Travel Duration
Price & Ratings
Tour Category


Kataragama temple is located in the multi-religious sacred city – Kataragama in Uva province, Sri Lanka. This temple complex is dedicated to God Kataragama usually is called Murugan or Kartikeya by Tamils & Kandasamy or God Skandha by Hindus. It is one of the few religious sites in Sri Lanka that is venerated by all the nationals - Buddhists, Hindus, Muslims and the Vedda people. For most of the past millennia, it was a jungle shrine very difficult to access; today it is accessible by an all-weather road. The shrines and the nearby Kiri Vehera are managed by Buddhists, the shrines dedicated to Teyvāṉai and Shiva are managed by Hindus and the mosque by Muslims.

Up until the 1940s a majority of the pilgrims were Tamil Hindus from Sri Lanka and South India who undertook an arduous padayatra or "pilgrimage on foot". Since then most pilgrims tend to be Sinhala Buddhists and the cult of Kataragama deviyo has become the most popular amongst the Sinhalese people.

According to Hindus and some Buddhist texts, the main shrine is dedicated to Kartikeya, known as Murugan, Kumara, Skanda, Saravanabhava, Visakha or Mahasena is the chief of warriors of celestial Gods in Tamil sources. A Tamil rendition of the Skanda Purana known as the Kandha Puranam written in the 14th century also expands on legends of Valli meeting Murugan. The Kandha Puranam plays a greater role for Sri Lankan Tamils than Tamils from India, who hardly know it.

In Sri Lanka the Sinhala Buddhists also worshiped Kartikeya as Kumara deviyo or Skanda-Kumara since at least the 4th century, if not earlier. At some point in the past Skanda-Kumara was identified with the deity in Kataragama shrine, also known as Kataragama deviyo and Kataragama deviyo became one of the guardian deities of Sri Lanka.

Rich in history, Kataragama Temple stands on ground that has been considered hallowed for around 2,500 years--said to have been consecrated by Gautama Buddha himself.

It is difficult to reconstruct the factual history of the place and the reason for its popularity amongst Sri Lankans and Indians based on legends and available archaeological and literary evidence alone, although the place seems to have a venerable history. The lack of clear historic records and resultant legends and myths fuel the conflict between Buddhists and Hindus as to the ownership and the mode of worship at Kataragama.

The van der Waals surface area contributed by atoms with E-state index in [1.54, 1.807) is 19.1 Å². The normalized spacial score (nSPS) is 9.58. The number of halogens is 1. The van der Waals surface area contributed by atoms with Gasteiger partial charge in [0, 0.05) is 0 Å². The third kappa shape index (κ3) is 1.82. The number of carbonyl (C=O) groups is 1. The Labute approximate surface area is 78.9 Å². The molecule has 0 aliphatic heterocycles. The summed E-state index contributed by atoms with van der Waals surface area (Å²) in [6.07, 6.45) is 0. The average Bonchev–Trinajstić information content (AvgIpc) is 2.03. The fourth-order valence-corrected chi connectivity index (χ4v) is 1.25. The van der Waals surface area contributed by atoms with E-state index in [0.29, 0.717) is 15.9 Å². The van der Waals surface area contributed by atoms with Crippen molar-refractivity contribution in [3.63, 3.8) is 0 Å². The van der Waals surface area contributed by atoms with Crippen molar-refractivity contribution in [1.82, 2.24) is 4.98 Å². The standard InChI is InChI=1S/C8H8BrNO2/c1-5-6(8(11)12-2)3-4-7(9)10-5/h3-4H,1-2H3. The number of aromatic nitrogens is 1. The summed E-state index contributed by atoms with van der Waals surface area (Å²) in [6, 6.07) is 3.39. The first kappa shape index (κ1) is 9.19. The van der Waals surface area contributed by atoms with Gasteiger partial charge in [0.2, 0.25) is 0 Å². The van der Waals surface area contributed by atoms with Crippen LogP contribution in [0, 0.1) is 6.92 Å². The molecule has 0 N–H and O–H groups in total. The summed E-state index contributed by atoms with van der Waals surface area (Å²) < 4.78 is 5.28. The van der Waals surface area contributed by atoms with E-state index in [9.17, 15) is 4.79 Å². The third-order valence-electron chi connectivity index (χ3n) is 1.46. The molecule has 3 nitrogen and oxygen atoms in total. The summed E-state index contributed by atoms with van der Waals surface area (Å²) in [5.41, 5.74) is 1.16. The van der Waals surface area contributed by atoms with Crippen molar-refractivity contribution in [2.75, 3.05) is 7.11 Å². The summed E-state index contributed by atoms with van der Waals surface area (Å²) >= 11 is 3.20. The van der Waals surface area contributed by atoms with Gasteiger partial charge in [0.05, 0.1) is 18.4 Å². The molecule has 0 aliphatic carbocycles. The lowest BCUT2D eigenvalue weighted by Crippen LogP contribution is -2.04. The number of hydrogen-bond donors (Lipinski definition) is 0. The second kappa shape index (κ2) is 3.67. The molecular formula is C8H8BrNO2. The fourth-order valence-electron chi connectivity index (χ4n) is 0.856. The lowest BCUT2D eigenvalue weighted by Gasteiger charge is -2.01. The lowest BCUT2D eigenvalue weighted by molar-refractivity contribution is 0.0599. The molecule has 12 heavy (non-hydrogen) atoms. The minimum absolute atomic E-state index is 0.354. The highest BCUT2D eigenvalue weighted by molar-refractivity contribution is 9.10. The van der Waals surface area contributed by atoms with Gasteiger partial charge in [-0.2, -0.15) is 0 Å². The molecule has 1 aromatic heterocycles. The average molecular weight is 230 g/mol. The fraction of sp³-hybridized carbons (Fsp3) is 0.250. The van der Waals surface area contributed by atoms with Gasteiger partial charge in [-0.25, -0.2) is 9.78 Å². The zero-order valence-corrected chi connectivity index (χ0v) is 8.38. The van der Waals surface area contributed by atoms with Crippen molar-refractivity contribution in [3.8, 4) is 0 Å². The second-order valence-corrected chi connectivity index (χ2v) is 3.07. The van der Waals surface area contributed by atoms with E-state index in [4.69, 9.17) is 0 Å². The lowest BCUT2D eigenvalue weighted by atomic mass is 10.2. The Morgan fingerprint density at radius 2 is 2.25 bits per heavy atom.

The priests of the temple are known as Kapuralas and are believed to be descended from Vedda people. Veddas, too, have a claim on the temple, a nearby mountain peak and locality through a number of legends.

The main festival known in Sinhalese as Esela Perehera. It is celebrated during the months of July and August. About 45 days before the festival begins, the priests go into the forest and find two forked branches of a sacred tree. The branches are then immersed in the local river and kept at the shrines dedicated to Kataragama deviyo and Vali. When the main festival begins, the Yantra representing the deity is retrieved from its storage location, paraded through a street on top of an elephant, and carried to the Valli shrine. After two hours it is returned. On the last day of the festival the Yantra is left overnight at the Valli shrine and brought back to the main shrine. The priests conduct the rituals in silence, covering their mouths with white cloth. Associated with the main festival is fire walking arranged by a master of the ritual. Hundreds of devotees participate in fire walking, yet others participate in ecstatic dance forms called Kavadi and body piercing. Many of the pilgrims exhibit signs of being possessed.

You will be able to offer a fruit plater for the shrine of God Kataragama at main Devala and get the blessings!

Deals & Discounts

Special Offer - 10 % Off
Special Offer